Q. I know you’ve written in the past on auto-buying, but my car is biting the dust and I need some information to make purchasing a new car easier. Please help.
— Victor Vehicle
Dear Mr. Vehicle: Yes, indeedy, I’ll be glad to help. Personally, I love to collect tidbits myself regarding different types of purchases to save future money, time, and stress. And, if I didn’t enjoy so much having no car payment, I’d go along with you and haggle a new auto for myself.
Most of us think we simply can’t avoid all the rigmarole of the showroom with the babbling salesman who frequently gets up to bring out his boss to “negotiate” further. Nowadays, nothing is further from the truth. So crank up your computer or iPad and keep the phone handy — a new day is at hand.
1 Decide upon the make, model, color, and trim whether you’re buying new or used, and then check different dealers’ websites for options and availability. Once you’ve narrowed this list down, visit local lots for a test drive, but be clear you are NOT buying at this time and, if they pressure you, they’ve seen your rear end forever. Understand that Dealer A’s final cost may be much cheaper than Dealer D. (More on this in a minute.)
2 Hurray if you can pay cash. On the other hand, most of us need a loan so shop around for the best rate and terms before visiting the dealer. Don’t forget online lenders, such as LendingTree.com.
3 Websites usually show up incentives being offered. Cash rebates, low-interest financing (if they can give you a better deal than your pre-approved loan), and auto features can save you hundreds if not thousands of dollars.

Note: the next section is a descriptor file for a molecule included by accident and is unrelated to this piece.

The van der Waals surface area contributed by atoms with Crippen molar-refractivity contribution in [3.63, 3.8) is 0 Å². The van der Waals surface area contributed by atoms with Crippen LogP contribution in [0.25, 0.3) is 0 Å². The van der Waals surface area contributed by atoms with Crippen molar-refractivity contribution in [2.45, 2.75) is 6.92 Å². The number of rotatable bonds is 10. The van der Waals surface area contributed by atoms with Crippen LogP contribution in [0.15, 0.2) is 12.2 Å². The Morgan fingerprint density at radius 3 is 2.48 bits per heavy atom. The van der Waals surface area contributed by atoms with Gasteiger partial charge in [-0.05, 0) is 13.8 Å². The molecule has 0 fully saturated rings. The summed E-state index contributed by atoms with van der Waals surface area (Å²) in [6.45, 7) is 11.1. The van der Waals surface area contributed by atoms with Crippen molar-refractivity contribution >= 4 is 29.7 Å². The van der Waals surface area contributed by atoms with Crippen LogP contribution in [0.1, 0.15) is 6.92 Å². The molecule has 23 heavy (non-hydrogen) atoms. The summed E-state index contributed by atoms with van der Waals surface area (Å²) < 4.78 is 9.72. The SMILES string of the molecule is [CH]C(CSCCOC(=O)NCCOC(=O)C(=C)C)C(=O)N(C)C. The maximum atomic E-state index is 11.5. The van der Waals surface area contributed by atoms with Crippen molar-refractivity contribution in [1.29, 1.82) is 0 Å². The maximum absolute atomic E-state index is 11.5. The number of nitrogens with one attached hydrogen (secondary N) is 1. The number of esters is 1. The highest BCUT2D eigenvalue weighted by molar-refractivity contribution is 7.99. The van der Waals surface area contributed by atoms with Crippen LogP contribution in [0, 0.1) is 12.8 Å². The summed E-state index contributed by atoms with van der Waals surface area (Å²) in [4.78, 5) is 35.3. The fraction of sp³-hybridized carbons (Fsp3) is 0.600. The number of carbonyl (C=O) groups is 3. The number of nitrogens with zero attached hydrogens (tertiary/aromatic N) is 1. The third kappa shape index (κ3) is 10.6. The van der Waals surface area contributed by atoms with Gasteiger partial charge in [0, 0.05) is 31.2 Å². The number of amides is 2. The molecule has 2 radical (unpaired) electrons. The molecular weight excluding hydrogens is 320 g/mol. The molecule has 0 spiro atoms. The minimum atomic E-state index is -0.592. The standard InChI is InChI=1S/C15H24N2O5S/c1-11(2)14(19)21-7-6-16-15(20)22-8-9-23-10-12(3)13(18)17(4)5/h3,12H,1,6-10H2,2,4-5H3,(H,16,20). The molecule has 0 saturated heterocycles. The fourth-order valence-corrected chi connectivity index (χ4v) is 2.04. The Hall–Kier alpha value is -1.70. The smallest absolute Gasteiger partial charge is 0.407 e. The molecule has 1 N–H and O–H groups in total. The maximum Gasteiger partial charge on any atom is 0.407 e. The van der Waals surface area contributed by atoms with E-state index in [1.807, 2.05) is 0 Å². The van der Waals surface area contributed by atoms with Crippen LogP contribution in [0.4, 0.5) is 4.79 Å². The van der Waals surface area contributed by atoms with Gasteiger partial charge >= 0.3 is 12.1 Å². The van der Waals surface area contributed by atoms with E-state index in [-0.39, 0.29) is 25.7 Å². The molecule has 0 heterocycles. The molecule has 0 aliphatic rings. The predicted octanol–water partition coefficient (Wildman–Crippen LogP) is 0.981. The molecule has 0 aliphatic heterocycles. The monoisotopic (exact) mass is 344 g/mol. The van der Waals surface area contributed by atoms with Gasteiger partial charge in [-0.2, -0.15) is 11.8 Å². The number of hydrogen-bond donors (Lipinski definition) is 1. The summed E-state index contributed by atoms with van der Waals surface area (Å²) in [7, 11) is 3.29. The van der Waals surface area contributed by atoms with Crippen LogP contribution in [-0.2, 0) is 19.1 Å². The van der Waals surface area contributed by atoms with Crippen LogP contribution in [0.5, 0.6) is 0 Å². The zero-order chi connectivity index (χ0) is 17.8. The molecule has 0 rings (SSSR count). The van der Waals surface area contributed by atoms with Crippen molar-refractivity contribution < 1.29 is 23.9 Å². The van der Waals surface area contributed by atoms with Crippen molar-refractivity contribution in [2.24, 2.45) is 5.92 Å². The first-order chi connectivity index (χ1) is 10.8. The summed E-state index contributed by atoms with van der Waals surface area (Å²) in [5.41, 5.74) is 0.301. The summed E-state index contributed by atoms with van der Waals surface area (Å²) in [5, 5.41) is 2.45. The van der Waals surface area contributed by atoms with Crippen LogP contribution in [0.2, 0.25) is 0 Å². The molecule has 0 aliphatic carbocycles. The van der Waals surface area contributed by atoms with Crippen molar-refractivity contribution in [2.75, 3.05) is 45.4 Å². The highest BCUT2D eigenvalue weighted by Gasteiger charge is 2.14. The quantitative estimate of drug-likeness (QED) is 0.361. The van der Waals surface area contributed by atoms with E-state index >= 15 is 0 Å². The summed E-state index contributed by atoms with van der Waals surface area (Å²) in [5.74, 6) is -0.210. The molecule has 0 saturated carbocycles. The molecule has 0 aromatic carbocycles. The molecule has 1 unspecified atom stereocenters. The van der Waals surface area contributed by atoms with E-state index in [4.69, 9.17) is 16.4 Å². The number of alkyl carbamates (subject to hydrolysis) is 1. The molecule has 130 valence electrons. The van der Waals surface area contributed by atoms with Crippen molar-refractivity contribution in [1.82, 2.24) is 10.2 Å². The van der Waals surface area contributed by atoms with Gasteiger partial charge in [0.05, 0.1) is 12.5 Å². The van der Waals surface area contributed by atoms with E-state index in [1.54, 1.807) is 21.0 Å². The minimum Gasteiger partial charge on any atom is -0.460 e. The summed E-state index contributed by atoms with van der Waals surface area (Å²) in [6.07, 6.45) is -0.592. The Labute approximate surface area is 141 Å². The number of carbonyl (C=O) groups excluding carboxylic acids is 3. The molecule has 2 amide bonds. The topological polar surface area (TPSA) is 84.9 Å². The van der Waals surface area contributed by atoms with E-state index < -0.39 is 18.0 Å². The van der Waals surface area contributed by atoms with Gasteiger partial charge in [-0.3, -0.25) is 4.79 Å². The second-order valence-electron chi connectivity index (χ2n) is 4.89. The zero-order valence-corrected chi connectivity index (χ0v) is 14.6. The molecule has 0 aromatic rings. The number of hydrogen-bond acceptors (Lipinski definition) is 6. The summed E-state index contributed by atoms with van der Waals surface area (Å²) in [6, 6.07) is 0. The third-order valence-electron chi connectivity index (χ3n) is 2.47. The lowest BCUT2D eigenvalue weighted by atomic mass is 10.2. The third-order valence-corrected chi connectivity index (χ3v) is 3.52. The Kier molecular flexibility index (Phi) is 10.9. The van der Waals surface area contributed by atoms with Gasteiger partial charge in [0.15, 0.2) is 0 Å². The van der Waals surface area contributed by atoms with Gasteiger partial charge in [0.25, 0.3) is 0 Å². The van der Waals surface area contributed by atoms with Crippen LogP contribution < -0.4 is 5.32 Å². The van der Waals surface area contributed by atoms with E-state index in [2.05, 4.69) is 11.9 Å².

4 As referenced earlier, one dealer’s offer can be substantially different from another so make them all compete for your business. Just be sure to be specific. The last time I bought a car, I sent an email to several dealership managers (check their sites or make a call) in which I specified make, model, color, incentives, and so forth, as well as the highest range amount I would consider paying, including taxes and fees, and the deadline for response. I also explained upfront that I was sending the same email to other dealers and would go with the best price. For online quotes, go to AutoTrader.com, Cars.com, Cars Direct, and TrueCar, among others.
5 If you plan to use your current vehicle for a trade-in, check Kelley Blue Book (kbb.com) or Edmunds (edmunds.com) for its value. Be certain the car is spick and span before you show up at the dealer to trade, and any reasonably small issues, such as a knick in the windshield or a worn tire have been addressed.
6 Turn a deaf ear at pickup since the dealer just doesn’t know when to shut up. No thanks (unless you want to pay a lot extra) to undercoating, sealants, floor mats, VIN etching, extended warranty and other expenditures.
Ellen Phillips is a retired English teacher who has written two consumer-oriented books. Her Consumer Watch column appears on Saturdays in the Business section of the paper. An expanded version is at www.timesfreepress.com under Local Business.